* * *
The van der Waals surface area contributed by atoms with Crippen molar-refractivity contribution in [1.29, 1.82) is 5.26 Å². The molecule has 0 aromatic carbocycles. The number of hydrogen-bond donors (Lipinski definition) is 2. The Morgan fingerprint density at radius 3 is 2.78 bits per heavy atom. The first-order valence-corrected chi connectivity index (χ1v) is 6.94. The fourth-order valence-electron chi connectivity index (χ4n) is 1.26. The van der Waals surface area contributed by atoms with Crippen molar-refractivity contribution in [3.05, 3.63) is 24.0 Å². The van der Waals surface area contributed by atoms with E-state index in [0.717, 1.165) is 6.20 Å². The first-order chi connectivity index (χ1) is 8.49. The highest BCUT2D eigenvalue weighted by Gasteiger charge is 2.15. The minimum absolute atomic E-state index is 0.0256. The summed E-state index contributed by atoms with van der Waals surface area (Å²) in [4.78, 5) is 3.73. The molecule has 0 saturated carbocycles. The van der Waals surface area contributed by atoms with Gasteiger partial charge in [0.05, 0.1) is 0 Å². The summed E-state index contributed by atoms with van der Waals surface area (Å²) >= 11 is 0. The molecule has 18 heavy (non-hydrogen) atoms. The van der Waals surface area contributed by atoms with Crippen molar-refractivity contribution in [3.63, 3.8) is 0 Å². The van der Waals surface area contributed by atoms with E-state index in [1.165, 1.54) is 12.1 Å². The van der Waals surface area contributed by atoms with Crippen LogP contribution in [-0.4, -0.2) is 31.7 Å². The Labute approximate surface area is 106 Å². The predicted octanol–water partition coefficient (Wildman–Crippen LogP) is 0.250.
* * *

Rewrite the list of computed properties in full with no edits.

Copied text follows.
The van der Waals surface area contributed by atoms with Crippen molar-refractivity contribution in [1.29, 1.82) is 5.26 Å². The molecule has 0 aromatic carbocycles. The number of hydrogen-bond donors (Lipinski definition) is 2. The Morgan fingerprint density at radius 3 is 2.78 bits per heavy atom. The first-order valence-corrected chi connectivity index (χ1v) is 6.94. The fourth-order valence-electron chi connectivity index (χ4n) is 1.26. The van der Waals surface area contributed by atoms with Crippen molar-refractivity contribution in [3.05, 3.63) is 24.0 Å². The van der Waals surface area contributed by atoms with E-state index in [0.717, 1.165) is 6.20 Å². The first-order chi connectivity index (χ1) is 8.49. The highest BCUT2D eigenvalue weighted by Gasteiger charge is 2.15. The minimum absolute atomic E-state index is 0.0256. The summed E-state index contributed by atoms with van der Waals surface area (Å²) in [4.78, 5) is 3.73. The molecule has 0 saturated carbocycles. The van der Waals surface area contributed by atoms with Gasteiger partial charge in [0.05, 0.1) is 0 Å². The summed E-state index contributed by atoms with van der Waals surface area (Å²) >= 11 is 0. The molecule has 18 heavy (non-hydrogen) atoms. The van der Waals surface area contributed by atoms with Crippen molar-refractivity contribution in [3.63, 3.8) is 0 Å². The van der Waals surface area contributed by atoms with E-state index in [1.165, 1.54) is 12.1 Å². The van der Waals surface area contributed by atoms with Crippen LogP contribution in [-0.4, -0.2) is 31.7 Å². The Labute approximate surface area is 106 Å². The predicted octanol–water partition coefficient (Wildman–Crippen LogP) is 0.250.